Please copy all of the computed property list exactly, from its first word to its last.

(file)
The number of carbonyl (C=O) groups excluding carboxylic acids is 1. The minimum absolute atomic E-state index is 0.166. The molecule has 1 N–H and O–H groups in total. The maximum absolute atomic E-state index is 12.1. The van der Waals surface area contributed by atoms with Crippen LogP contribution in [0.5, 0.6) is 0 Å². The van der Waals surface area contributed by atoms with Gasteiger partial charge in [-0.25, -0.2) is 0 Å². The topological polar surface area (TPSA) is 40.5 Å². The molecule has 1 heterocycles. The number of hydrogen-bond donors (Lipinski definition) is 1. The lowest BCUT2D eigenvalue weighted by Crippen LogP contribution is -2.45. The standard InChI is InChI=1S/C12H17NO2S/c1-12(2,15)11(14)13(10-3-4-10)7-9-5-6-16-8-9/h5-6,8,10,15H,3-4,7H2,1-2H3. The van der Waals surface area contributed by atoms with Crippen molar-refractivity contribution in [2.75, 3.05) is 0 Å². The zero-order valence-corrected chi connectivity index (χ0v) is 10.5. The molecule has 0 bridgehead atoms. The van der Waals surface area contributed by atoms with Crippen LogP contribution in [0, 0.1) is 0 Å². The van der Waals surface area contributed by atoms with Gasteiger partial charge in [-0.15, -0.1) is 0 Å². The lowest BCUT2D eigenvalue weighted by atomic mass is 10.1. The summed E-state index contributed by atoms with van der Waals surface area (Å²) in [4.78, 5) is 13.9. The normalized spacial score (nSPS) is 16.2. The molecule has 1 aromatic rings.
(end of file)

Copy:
The number of carbonyl (C=O) groups excluding carboxylic acids is 1. The minimum absolute atomic E-state index is 0.166. The molecule has 1 N–H and O–H groups in total. The maximum absolute atomic E-state index is 12.1. The van der Waals surface area contributed by atoms with Crippen LogP contribution in [0.5, 0.6) is 0 Å². The van der Waals surface area contributed by atoms with Gasteiger partial charge in [-0.25, -0.2) is 0 Å². The topological polar surface area (TPSA) is 40.5 Å². The molecule has 1 heterocycles. The number of hydrogen-bond donors (Lipinski definition) is 1. The lowest BCUT2D eigenvalue weighted by Crippen LogP contribution is -2.45. The standard InChI is InChI=1S/C12H17NO2S/c1-12(2,15)11(14)13(10-3-4-10)7-9-5-6-16-8-9/h5-6,8,10,15H,3-4,7H2,1-2H3. The van der Waals surface area contributed by atoms with Crippen molar-refractivity contribution in [2.75, 3.05) is 0 Å². The zero-order valence-corrected chi connectivity index (χ0v) is 10.5. The molecule has 0 bridgehead atoms. The van der Waals surface area contributed by atoms with Crippen LogP contribution in [0, 0.1) is 0 Å². The van der Waals surface area contributed by atoms with Gasteiger partial charge in [-0.15, -0.1) is 0 Å². The lowest BCUT2D eigenvalue weighted by atomic mass is 10.1. The summed E-state index contributed by atoms with van der Waals surface area (Å²) in [4.78, 5) is 13.9. The normalized spacial score (nSPS) is 16.2. The molecule has 1 aromatic rings.